HALLOWEEN: THE CURSE OF MICHAEL MYERS (1995) Reviews and overview

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Halloween: The Curse of Michael Myers is a 1995 American horror slasher film and the sixth instalment in the Halloween series. Directed by Joe Chappelle from a screenplay by Daniel Farrands (The Haunting of Sharon Tate; The Amityville Murders; Havenhurst) the plot involves the ‘Curse of Thorn’, a mystical symbol first shown in Halloween 5: The Revenge of Michael Myers and revealed in the film to be the source of Michael Myers’ immortality.

The cast includes Paul Rudd (in his film debut) as Tommy Doyle, a returning character from the original Halloween film, and Donald Pleasence again reprising his role as protagonist Doctor Sam Loomis in his final film appearance. Jamie Lloyd’s appearance at the beginning of the film ties up loose ends to Halloween 5: The Revenge of Michael Myers.

The sixth entry is known for its controversial behind-the-scenes history, suffering from re-shoots in production and numerous cuts and arrangements made in the editing room; the workprint of the film, with 43 minutes of alternate footage including a different ending, was eventually discovered by fans of the series. This version, dubbed “The Producer’s Cut” (as it was the originally intended version of the film) is seemingly most fans’ preferred version.

Miramax eventually released the Uncut Producer’s Cut on Blu-ray and Digital HD on September 15, 2015.

The movie stars Donald Pleasence, Paul Rudd, Marianne Hagan, Mitch Ryan, Devin Gardner, J. C. Brandy, Kim Darby (The Evil Within; Don’t Be Afraid of the Dark, 1973).

Six years after the events of Halloween 5, the “Man in Black” seen throughout the previous movie has rescued Michael from the Haddonfield Police Station and abducted his niece Jamie Lloyd (J.C. Brandy).

Jamie, now fifteen, has been impregnated and her baby is born on October 30, 1995. The baby is carried away by the Man in Black who appears to be the leader of a Druid-like cult.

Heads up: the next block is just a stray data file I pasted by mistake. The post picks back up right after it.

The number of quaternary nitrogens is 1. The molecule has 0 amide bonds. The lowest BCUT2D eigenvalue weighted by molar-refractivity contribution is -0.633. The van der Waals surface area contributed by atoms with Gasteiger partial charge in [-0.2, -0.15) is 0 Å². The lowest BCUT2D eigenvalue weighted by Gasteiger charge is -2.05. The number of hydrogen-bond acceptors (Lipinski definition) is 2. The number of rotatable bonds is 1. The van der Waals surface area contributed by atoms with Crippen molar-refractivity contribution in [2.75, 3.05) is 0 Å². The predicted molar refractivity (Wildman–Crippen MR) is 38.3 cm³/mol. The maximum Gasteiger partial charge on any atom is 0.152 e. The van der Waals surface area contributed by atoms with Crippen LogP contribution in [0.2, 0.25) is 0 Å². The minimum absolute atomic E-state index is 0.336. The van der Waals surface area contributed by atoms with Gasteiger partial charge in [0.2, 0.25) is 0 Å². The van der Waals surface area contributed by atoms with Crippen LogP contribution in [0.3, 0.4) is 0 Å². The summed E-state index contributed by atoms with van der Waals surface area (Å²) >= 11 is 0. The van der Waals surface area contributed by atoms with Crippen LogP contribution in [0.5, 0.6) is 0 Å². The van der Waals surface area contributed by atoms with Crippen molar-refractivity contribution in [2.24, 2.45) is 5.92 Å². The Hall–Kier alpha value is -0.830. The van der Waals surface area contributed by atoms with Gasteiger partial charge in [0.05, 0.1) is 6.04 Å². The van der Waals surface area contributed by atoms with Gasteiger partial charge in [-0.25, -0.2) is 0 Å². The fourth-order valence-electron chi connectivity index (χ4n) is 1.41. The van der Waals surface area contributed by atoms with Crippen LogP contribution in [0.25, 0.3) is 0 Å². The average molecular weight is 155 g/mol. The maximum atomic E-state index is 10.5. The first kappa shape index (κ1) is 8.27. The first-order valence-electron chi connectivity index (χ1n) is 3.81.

Later that night, Mary (Susan Swift), a nurse, helps Jamie escape with her baby whom she warns is in harms way. Michael (George P. Wilbur), in pursuit of Jamie and her newborn, kills the nurse.

Jamie and the baby flee in a stolen pickup of a drunk motorist (who quickly becomes Michael’s next victim) and hides at a dark and deserted bus station.


Meanwhile, Dr Loomis (Donald Pleasence), now retired, is visited by Doctor Terence Wynn (Mitch Ryan), a character who appeared briefly in the first film and is now the chief administrator of Smith’s Grove Sanitarium, who wants him to return.

During their conversation they overhear Jamie’s plea for help on the radio after calling into a local radio station, only to be ignored by the DJ Barry Simms (Leo Geter) who is doing a broadcast on the Haddonfield murders…


“The ambitious multiple plot threads dissolve into incoherence, and post-production studio tampering awkwardly amped up the routine slasher hijinks: horny teens, false scares, “homages” to the original (Michael admiring a fresh kill, cocking his head), elaborate gory deaths (even a ridiculous exploding head totally out of character to Myers), and a baffling finale…” Horror Screams Video Vault

“The un-killable chappie remains un-killed after offing a host of unknown faces on Halloween, only this time he’s egged on by evil doctors and black magic. A series of competently engineered shock moments jollied along by a jazzed-up version of John Carpenter’s original electronic score: slicker than crude oil and just as unattractive.” Time Out


“The film is at its best whenever it treats Michael like an invisible trauma. Director Joe Chappelle infrequently proves that he gets Carpenter’s original Halloween is all about a mythic terror that periodically pops up to remind suburbanites that it’s real. But when he does, Chappelle capably repurposes visual cues used in the first film…” Slant Magazine


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” … the picture never quite comes together beyond its efforts to give further shape to the story of The Shape. Most damaging, the film simply lacks scares. The action is terribly routine even in light of a surprisingly strong atmosphere and solid direction at the capable hands of Joe Chappelle (Phantoms).” Blu-ray.com

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